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Sleep and Breathing

, Volume 22, Issue 2, pp 305–309 | Cite as

Mood disorders are highly prevalent in patients investigated with a multiple sleep latency test

  • Eve J. Denton
  • Maree Barnes
  • Tom Churchward
  • Melinda Jackson
  • Allison Collins
  • Matthew T. Naughton
  • Eli Dabscheck
Sleep Breathing Physiology and Disorders • Original Article

Abstract

Purpose

Excessive daytime sleepiness (EDS) is a debilitating symptom which occurs commonly in both primary sleep and mood disorders. The prevalence of mood disorders in patients with EDS, evaluated objectively with a mean sleep latency test (MSLT), has not been reported. We hypothesize that mood disorders are highly prevalent in patients being investigated for EDS. This study aims to report the prevalence of mood disorder in the MSLT population and investigate the association between mood disorder and objective and subjective scores of sleepiness.

Methods

A retrospective multicenter study of adults with a MSLT and Hospital Anxiety and Depression Score (HADS) identified over a 3-year period. The HADS is a validated questionnaire in detecting depression (HADS-D ≥ 8) and anxiety (HADS-A ≥ 11) in the sleep clinic population. Data collected included demographics, medical, and sleep study information. Mood disorder prevalence was compared to the general sleep clinic population. Correlation between measures of sleepiness and mood was performed.

Results

Two hundred twenty patients were included with mean age 41.1 ± 15.7 years, mean body mass index 28.6 kg/m2 of whom 30% had anxiety (HADS-A > 11) and 43% depression (HADS-D > 8). Mean results for the cohort are ESS 13.7, mean sleep latency 11.5 min, HADS-A 8.2, and HADS-D 7. There was no significant correlation between objective sleepiness, as measured by the mean sleep latency, and either HADS-A (−0.006, p = 0.93) or HADS-D score (0.002, p = 0.98). There was, however, a weak correlation between subjective sleepiness, as measured by the ESS, and the mean sleep latency (−0.25, p < 0.01), HADS-A (0.15, p = 0.03), and HADS-D (0.2, p = 0.004). There was no significant association between diagnosis of hypersomnia disorders and presence of anxiety (p = 0.71) or depression (p = 0.83).

Conclusions

Mood disorders are highly prevalent in the MSLT population. There was a weak correlation found between subjective measures of sleepiness and mood disorders, but not between objective measures of sleepiness and mood disorders. Routine screening for mood disorders in patients with hypersomnolence should be considered.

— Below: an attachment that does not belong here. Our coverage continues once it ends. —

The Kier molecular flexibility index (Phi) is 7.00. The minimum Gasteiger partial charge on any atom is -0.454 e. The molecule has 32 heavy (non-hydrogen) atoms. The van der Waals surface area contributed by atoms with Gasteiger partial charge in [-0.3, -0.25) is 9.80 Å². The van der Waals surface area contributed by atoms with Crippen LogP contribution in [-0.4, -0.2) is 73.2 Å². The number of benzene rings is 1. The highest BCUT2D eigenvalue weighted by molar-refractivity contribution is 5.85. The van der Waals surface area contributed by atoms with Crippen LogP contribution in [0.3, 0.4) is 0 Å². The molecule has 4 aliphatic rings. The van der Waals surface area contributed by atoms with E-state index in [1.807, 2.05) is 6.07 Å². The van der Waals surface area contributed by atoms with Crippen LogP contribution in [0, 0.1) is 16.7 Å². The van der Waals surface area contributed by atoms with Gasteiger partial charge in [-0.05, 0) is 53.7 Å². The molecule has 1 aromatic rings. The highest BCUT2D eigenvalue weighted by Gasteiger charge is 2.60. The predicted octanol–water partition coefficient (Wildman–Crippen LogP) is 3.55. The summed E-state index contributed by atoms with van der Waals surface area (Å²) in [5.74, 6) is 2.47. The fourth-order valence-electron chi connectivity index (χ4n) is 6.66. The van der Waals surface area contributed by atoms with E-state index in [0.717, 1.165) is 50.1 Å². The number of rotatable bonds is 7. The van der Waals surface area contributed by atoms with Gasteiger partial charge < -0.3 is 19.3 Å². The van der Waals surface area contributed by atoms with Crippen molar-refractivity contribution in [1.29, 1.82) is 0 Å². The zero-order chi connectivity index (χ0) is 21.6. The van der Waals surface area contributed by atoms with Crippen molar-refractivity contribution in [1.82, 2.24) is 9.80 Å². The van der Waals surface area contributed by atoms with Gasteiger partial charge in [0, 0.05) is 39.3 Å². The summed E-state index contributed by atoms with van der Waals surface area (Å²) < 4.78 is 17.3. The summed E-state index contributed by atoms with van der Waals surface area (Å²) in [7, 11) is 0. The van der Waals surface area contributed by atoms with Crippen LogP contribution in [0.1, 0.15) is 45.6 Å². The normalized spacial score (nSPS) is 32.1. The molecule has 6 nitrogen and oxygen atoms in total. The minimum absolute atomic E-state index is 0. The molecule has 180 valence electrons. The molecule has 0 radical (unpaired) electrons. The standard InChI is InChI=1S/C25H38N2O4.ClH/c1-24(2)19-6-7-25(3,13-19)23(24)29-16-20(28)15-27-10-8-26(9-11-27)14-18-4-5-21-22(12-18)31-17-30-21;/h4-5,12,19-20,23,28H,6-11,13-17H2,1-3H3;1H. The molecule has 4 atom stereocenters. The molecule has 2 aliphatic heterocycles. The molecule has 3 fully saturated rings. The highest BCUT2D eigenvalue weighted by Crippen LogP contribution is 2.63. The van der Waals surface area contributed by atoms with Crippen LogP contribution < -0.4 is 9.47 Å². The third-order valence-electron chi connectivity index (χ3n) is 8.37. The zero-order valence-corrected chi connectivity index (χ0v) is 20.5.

Keywords

Multiple sleep latency test Depression Anxiety Sleepiness 

Notes

Acknowledgements

This study was a retrospective multicenter study of the Institute for Breathing and Sleep, Austin Hospital, Melbourne and Sleep Department, Alfred Hospital, Melbourne.

Compliance with ethical standards

For this type of study formal consent is not required. However, the study was approved by the Human Research Ethics Committees at both Institutions.

Conflict of interest

All authors certify that they have no affiliations with or involvement in any organization or entity with any financial interest (such as honoraria; educational grants; participation in speakers’ bureaus; membership, employment, consultancies, stock ownership, or other equity interest; and expert testimony or patent-licensing arrangements), or non-financial interest (such as personal or professional relationships, affiliations, knowledge or beliefs) in the subject matter or materials discussed in this manuscript.

Ethical approval

All procedures performed in studies involving human participants were in accordance with the ethical standards of the institutional and/or national research committee and with the 1964 Helsinki declaration and its later amendments or comparable ethical standards.

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Copyright information

© Springer International Publishing AG 2017

Authors and Affiliations

  • Eve J. Denton
    • 1
    • 2
  • Maree Barnes
    • 2
    • 3
  • Tom Churchward
    • 2
  • Melinda Jackson
    • 2
  • Allison Collins
    • 2
  • Matthew T. Naughton
    • 1
  • Eli Dabscheck
    • 1
  1. 1.Respiratory MedicineAlfred HospitalMelbourneAustralia
  2. 2.Institute for Breathing and SleepAustin HospitalMelbourneAustralia
  3. 3.University of MelbourneParkvilleAustralia

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